Diana Rigg, the Tony and Emmy winner who splashed into the world of television with her commanding turn as intelligence agent Emma Peel on “The Avengers” in the 1960s and played Lady Olenna Tyrell on “Game of Thrones” decades later, has died, BBC News reported Thursday. She was 82.
Rigg was a venerable figure in Britain’s entertainment industry who worked incessantly on stage, TV and film. She famously thumbed her nose at convention in her private life and in later years seemed to enjoy her status as a grande dame. Having a key role in the biggest TV series of the past decade was a fitting career capper for Rigg.
On HBO’s “Game of Thrones” Rigg recurred as Olenna Tyrell, also known as the Queen of Thorns, beginning with the third season in 2013. She was Emmy nominated for guest actress in a drama for her work on the show in 2013, 2014 and 2015.
My 50 year friendship and representation of Diana was both a highlight and priviledge. “She was a beautiful kind and generous human being that enhanced the lives of all that knew her as well as a great actress. She leaves a great void in my heart,” said Lionel Larner, Rigg’s longtime friend and talent agent.
On ITV’s “The Avengers,” the British espionage series that blended sci-fi, fantasy and surreal elements with caper stories and offbeat humor, Patrick Macnee starred from 1961-1969 as bowler hat-bedecked John Steed, who worked opposite various female agents over the course of the show, of which Rigg’s intelligent, witty and catsuit-wearing Mrs. Peel was by far the most memorable. The actress appeared in 51 episodes of the series from 1965-68, and was twice Emmy nominated for her work, in 1967 and 1968. In 2000 she shared a special BAFTA Award with Honor Blackman, Joanna Lumley and Linda Thorson, who had all appeared opposite Macnee’s Steed in “The Avengers.” A feature adaptation of the series, starring Ralph Fiennes as Steed and Uma Thurman as Mrs. Peel, was released in 1998. Macnee died in June 2015.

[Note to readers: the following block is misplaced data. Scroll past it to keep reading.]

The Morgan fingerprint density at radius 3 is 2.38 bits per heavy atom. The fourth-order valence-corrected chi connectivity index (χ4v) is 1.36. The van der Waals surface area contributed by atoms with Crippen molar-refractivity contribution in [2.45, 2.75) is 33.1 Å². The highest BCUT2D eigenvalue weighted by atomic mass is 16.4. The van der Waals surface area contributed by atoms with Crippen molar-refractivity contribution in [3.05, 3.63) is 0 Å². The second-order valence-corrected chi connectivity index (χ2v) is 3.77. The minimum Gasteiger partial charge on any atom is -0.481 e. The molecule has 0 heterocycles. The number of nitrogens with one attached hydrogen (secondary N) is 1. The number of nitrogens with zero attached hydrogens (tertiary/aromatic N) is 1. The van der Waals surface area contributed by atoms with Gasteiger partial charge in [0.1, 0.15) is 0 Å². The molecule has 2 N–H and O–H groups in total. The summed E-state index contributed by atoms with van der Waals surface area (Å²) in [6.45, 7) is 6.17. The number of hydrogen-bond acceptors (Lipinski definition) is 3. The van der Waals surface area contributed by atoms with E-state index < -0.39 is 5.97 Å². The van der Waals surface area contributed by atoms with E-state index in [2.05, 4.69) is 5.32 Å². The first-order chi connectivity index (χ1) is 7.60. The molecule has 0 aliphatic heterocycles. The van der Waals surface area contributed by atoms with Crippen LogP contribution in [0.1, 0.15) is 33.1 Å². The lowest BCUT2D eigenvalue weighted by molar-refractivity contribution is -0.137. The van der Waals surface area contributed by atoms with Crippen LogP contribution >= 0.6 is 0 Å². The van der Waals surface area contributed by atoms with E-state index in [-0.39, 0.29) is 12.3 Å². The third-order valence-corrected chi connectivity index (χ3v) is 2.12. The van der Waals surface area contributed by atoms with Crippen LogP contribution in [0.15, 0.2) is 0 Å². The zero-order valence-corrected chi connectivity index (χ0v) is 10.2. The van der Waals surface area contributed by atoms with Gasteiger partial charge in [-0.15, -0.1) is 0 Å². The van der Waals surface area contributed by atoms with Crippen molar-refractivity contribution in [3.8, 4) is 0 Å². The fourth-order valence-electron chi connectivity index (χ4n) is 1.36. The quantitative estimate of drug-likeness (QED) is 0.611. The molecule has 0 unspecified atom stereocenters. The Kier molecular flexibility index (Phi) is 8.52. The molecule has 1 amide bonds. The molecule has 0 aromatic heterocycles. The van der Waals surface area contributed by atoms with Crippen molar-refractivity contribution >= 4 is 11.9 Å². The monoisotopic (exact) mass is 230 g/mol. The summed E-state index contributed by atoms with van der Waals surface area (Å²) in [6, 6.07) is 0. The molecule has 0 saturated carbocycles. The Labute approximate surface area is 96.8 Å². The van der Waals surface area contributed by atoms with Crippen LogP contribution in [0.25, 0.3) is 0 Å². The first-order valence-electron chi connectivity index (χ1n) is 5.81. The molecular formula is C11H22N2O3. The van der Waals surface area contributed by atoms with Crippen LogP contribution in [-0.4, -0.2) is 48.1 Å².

More recently Rigg also appeared in BSkyB and NBC’s “You, Me and the Apocalypse ” in 2016.
In between she won an Emmy for playing Mrs. Danvers in a TV adaptation of “Rebecca” in 1997. She also received an Emmy nomination in 1975 for lead actress in a special program for “In This House of Brede,” in which she played a London businesswoman who opts to become a nun, and in 2002 for supporting actress in a miniseries or movie for “Victoria & Albert.”
Enid Diana Elizabeth Rigg was born in Doncaster, Yorkshire, England; she spent her early childhood in India. She did her training as an actress at the Royal Academy of Dramatic Art from 1955-57, and made her professional stage debut in Brecht’s “The Caucasian Chalk Circle” in 1957.
Rigg was a member of the Royal Shakespeare Company from 1959-64, touring Europe and the U.S. as Cordelia in a RSC production of “King Lear” (she revisited the play in 1983, when she was Regan to Laurence Olivier’s Lear); she was also Viola in a 1966 RSC staging of “Twelfth Night.”
Rigg appeared on Broadway three times, starring in “Abelard and Heloise” in 1971 (her nude scene in the play and critic John Simon’s tart assessment of her body generated publicity); a revival of Moliere’s “The Misanthrope” in 1975; and a staging of “Medea” in 1994 — drawing a Tony nomination each time for best actress in a play and winning for “Medea.”
Reviewing “Medea,” the New York Times said, “Unlike Zoe Caldwell, who emphasized the sexuality of the character (and won a Tony Award in 1982 for her efforts), Ms. Rigg sees Medea as a woman of restless intellect. An orgiastic fervor informed Ms. Caldwell’s performance; she had a savage growl in her voice. A passionate sense of injustice propels Ms. Rigg, whose voice never entirely loses its intrinsic musicality.”